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Latest news:

Thu, 25 Aug 2016, 16:02
Steam plume from Batu Tara volcano today seen on Suomi NPP satellite (NASA)
The volcano's activity seems to have been very low recently although there are no available direct observations. ... read all
Thu, 3 Dec 2015, 11:28
Impressions of strombolian and vulcanian activity from Batu Tara volcano observed during our recent expedition from 23-26 Nov 2015. ... read all

Batu Tara volcano

Stratovolcano 748 m / 2,454 ft
Sunda Islands, Indonesia, -7.79°S / 123.58°E
Current status: normal or dormant (1 out of 5)
Last update: 2 Oct 2018 (unknown, possibly weak strombolian activity)
Strombolian activity from Batu Tara volcano - the "Stromboli" of the Flores Sea

Batu Tara is a small island volcano 50 km north of Lembata Island in the Flores Sea. It is frequently active, producing spectacular strombolian explosions with abundant incandescent bombs and ash plumes rising to hundreds or few kilometers elevation.

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Typical eruption style: Explosive
Batu Tara volcano eruptions: 2007-2011 (Oct), 2006, 1852

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Background

Batu Tara island is the top of a larger stratovolcano, its base reaching 3000 meters below sea level. It has a large central summit crater of 900 x 700 meters diameter open to the east.
The scar on its eastern side is a flank collapse feature similar to the Sciara del Fuoco of Italy's Stromboli volcano. Vegetation covers the flanks of Batu Tara to within 50 m of the 748-m-high summit.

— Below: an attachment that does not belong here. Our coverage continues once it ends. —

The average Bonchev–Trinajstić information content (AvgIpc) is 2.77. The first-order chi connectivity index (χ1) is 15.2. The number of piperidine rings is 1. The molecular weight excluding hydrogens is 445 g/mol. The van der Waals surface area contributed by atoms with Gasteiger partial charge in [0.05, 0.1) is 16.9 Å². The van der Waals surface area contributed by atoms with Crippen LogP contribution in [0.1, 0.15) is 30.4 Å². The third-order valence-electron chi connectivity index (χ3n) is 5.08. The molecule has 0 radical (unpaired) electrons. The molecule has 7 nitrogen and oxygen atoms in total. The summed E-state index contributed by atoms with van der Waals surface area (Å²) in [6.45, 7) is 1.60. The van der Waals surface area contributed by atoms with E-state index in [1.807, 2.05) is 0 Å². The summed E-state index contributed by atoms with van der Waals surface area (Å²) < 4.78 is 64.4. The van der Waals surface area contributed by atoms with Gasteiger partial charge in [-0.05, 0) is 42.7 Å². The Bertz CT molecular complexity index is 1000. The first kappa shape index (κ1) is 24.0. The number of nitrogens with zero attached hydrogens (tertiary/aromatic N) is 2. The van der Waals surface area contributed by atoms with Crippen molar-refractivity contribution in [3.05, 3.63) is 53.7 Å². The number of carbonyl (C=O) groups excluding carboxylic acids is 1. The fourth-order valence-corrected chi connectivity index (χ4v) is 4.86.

Batu Tara lies on young and thin oceanic crust north of the main volcanic Sunda-Banda Arc at the boundary of the collision of the north moving Australian with the Sunda tectonic plate. Geochemically, it is noted its potassic leucite-bearing basanitic and tephritic rocks.

Eruptions from Batu Tara
Until 2006, the only confirmed historical eruption from Batu Tara were during 1847-52, which produced explosions with volcanic bombs and a lava flow.
On July 1st, 2006, Batu Tara was observed erupting again. An ash plume rose to 5000 ft (ca 2 km). Since then, it has been erupting frequently. Most eruptions were strombolian or vulcanian type, with explosions producing ash plumes of 1-2 km, similar to Anak Krakatau's activity.
In March 2007, a phase of stronger eruptions promted the evacuation of 15000 people from Lembata Island nearby.

Batu Tara Photos

A stronger eruption sends many bombs against and over the vertical eastern crater wall. (Photo: Tom Pfeiffer)
A stronger eruption sends many bombs against and over the vertical eastern crater wall. (Photo: Tom Pfeiffer)
A strong strombolian eruption from Batu Tara in the evening of 25 Nov 2012. (Photo: Tom Pfeiffer)
A strong strombolian eruption from Batu Tara in the evening of 25 Nov 2012. (Photo: Tom Pfeiffer)
Large explosion with many blocks thrown to the west (right) and outside the crater. (Photo: Tom Pfeiffer)
Large explosion with many blocks thrown to the west (right) and outside the crater. (Photo: Tom Pfeiffer)
Strombolian activity from the crater of Batu Tara volcano, Indonesia (Photo: jorge)
Strombolian activity from the crater of Batu Tara volcano, Indonesia (Photo: jorge)
 



See also: Sentinel hub | Landsat 8

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